In 1988, Gaddafi criticized the excessive measures taken by the Revolutionary Councils, stating that "they deviated, harmed, tortured" and that "the true revolutionary does not practise repression." That same year, the Libyan Arab Jamahiriya issued the Great Green Document on Human Rights, in which Article 5 established laws that allowed greater freedom of expression. Article 8 of The Code on the Promotion of Freedom stated that "each citizen has the right to express his opinions and ideas openly in People’s Congresses and in all mass media." A number of restrictions were also placed on the power of the Revolutionary Committees, leading to a resurgence in the Libyan state's popularity by the early 1990s. In 2004, however, Libya posted a $1 million bounty for journalist Ashur Shamis, under the allegation that he was linked to Al-Qaeda and terror suspect Abu Qatada.
Foreign languages and migrant workersEdit
Until 1998, foreign languages were not part of the school curriculum. One protester in 2011 described the situation as: "None of us can speak English or French. He kept us ignorant and blindfolded". The US State Department claimed that ethnic, Islamic fundamentalist and tribal minorities suffer discrimination, and that the state continues to restrict the labour rights of foreign workers. In 1998, CERD expressed concern about alleged "acts of discrimination against migrant workers on the basis of their national or ethnic origin", which the United Nations Human Rights Council also expressed concern about in 2010. Human Rights Watch in September 2006 documented how migrant workers and other foreigners were subjected to human rights abuses, which have increased drastically against black Africans under the National Transitional Council following the Libyan Civil War.
Criticism of allegationsEdit
The Libyan Arab Jamhairiya rejected the allegations against the country. They pointed to how their country is founded on direct people's democracy that guaranteed direct exercise of authority by all citizens through the people's congresses. Citizens were able to express opinions of the congresses on issues related to political, economic, social, and cultural issues. In addition, there were information platforms such as newspapers and TV channels for people to express their opinions through. Libyan authorities also argued that no one in the Libyan Arab Jamahiriya suffered from extreme poverty and hunger, and that the government guaranteed a minimum of food and essential needs to people with low incomes. In 2006, an initiative was adopted for providing people with low incomes investment portfolios amounting to $30,000 to be deposited with banks and companies.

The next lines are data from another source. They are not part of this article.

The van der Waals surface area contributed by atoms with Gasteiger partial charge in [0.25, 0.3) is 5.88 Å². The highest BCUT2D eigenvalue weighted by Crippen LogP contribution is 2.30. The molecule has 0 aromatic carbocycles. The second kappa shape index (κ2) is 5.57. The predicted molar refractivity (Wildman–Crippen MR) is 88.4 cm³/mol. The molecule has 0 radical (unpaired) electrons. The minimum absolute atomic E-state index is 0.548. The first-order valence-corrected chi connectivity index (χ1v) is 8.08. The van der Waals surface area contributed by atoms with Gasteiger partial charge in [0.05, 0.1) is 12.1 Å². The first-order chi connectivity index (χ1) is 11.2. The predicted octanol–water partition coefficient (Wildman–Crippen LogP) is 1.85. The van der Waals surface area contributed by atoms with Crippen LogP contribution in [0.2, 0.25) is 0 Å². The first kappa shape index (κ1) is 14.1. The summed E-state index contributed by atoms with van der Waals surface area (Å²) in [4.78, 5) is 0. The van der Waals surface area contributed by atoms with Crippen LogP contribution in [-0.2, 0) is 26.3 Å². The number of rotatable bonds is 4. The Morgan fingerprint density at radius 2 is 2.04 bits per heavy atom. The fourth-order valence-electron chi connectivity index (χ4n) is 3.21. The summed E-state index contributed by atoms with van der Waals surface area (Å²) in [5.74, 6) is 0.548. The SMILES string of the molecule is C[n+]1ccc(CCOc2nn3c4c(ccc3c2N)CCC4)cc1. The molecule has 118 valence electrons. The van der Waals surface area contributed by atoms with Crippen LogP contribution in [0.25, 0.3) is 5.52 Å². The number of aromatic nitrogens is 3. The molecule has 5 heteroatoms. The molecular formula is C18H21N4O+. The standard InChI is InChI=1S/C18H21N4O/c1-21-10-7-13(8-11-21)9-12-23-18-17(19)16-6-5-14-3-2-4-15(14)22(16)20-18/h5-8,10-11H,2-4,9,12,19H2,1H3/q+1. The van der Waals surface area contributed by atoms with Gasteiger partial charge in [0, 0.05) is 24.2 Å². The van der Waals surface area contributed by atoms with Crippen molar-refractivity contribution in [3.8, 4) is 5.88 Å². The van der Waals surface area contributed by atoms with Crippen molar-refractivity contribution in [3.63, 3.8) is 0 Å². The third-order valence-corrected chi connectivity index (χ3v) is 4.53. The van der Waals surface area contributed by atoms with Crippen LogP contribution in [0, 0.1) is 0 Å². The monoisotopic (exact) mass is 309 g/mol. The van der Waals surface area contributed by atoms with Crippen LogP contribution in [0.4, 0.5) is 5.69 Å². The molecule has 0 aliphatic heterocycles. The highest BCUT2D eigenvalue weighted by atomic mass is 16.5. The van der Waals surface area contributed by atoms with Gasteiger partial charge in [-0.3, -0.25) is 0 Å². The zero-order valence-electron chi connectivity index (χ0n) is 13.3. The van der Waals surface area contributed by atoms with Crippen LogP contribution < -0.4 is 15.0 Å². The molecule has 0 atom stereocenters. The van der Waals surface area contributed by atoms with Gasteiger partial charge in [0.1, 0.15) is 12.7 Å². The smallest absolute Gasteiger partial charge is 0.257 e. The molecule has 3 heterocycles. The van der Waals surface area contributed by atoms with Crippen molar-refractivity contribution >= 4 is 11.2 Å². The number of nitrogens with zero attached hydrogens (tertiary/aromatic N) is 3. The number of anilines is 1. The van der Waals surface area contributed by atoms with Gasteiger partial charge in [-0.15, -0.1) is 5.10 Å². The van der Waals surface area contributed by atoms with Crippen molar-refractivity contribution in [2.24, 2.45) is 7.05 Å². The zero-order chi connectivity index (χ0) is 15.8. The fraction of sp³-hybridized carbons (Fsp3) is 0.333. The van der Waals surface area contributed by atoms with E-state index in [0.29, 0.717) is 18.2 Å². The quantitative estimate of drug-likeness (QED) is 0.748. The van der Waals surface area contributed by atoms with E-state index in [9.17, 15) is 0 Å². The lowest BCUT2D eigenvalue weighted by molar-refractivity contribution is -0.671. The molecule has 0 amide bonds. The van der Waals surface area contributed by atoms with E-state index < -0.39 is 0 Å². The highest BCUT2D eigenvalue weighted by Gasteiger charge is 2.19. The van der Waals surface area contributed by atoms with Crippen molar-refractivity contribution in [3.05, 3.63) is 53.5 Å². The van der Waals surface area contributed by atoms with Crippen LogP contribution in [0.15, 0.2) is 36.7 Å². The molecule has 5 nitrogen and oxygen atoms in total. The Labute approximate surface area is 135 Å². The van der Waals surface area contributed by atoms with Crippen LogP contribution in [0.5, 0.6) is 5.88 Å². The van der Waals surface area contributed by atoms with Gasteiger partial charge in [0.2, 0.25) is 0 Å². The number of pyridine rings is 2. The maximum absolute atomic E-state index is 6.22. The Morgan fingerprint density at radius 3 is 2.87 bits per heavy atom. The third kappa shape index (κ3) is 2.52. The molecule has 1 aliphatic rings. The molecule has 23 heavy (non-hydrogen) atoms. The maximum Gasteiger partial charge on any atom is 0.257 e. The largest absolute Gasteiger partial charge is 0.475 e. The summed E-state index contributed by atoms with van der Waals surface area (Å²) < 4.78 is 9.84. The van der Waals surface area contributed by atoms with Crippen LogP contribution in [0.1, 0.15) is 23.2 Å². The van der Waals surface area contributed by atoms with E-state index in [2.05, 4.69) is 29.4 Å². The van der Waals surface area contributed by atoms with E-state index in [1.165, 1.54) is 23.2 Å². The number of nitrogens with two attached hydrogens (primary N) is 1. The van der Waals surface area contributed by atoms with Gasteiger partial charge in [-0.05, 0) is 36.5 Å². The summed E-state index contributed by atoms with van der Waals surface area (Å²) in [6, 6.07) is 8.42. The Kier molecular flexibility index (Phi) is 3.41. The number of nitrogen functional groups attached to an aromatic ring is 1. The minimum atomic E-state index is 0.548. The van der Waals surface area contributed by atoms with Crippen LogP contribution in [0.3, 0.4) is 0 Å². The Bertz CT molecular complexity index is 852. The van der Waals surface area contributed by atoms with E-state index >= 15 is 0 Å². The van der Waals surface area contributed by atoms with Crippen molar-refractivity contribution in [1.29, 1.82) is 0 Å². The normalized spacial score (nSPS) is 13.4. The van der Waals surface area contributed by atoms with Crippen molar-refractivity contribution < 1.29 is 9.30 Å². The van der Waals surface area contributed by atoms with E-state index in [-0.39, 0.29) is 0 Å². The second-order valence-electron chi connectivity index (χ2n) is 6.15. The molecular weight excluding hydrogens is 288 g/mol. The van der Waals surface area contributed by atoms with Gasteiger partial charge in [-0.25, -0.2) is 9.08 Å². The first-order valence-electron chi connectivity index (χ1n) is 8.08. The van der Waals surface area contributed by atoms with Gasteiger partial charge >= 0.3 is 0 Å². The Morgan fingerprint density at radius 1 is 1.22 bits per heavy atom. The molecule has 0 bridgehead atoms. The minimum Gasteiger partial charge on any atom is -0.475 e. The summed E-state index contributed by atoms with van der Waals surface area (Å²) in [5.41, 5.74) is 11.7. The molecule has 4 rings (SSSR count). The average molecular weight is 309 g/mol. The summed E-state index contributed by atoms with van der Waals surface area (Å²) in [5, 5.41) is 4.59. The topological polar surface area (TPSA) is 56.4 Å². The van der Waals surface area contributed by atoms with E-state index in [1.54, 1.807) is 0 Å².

The HIV trial in Libya (or Bulgarian nurses affair) concerns the trials, appeals and eventual release of six foreign medical workers charged with conspiring to deliberately infect over 400 children with HIV-tainted blood in 1998, causing an epidemic at El-Fatih Children's Hospital in Benghazi. On 6 May 2004, a Libyan court sentenced the workers to death. They were eventually remanded to Bulgarian custody in 2007, and subsequently pardoned. The Libyan government filed complaints about the matter with the Arab League before the government's overthrow in 2011.
Abu Salim prison massacreEdit
In 2006, Amnesty International called for an independent inquiry into unconfirmed deaths that occurred in Abu Salim maximum security prison during the 1996 riot. In 2009, Human Rights Watch believes that 1,270 prisoners were killed. However, Human Rights Watch states that they were unable to independently verify the allegations. The claims cited by Human Rights Watch are based on the testimony of a single former inmate, Hussein Al Shafa’i, who stated that he did not witness a prisoner being killed: "I could not see the dead prisoners who were shot..."
The figure of 1200 killed was arrived at by Al Shafa’i allegedly calculating the number of meals he prepared when he was working in the prison's kitchen. At the same time, Al Shafa'i stated "I was asked by the prison guards to wash the watches that were taken from the bodies of the dead prisoners..." Al Shafa’i lives in the United States, where he applied for asylum, Hussein al-Shafa'i said he entered Abu Salim from 1988 to 2000 on political charges.
The Libyan Government rejected the allegations about Abu Salim. In May 2005, the Internal Security Agency head of the Great Socialist People's Libyan Arab Jamahiriya told Human Rights Watch that the prisoners captured some guards and stole weapons from the prison cache. The prisoners and guards died as security personnel tried to restore order, and the government opened an investigation on the order of the Minister of Justice. The Libyan official stated that more than 400 prisoners escaped Abu Salim in four separate break-outs prior to and after the incident: in July 1995, December 1995, June 1996 and July 2001. Among the escapees were men who then fought with Islamist militant groups in Afghanistan, Iran, and Iraq.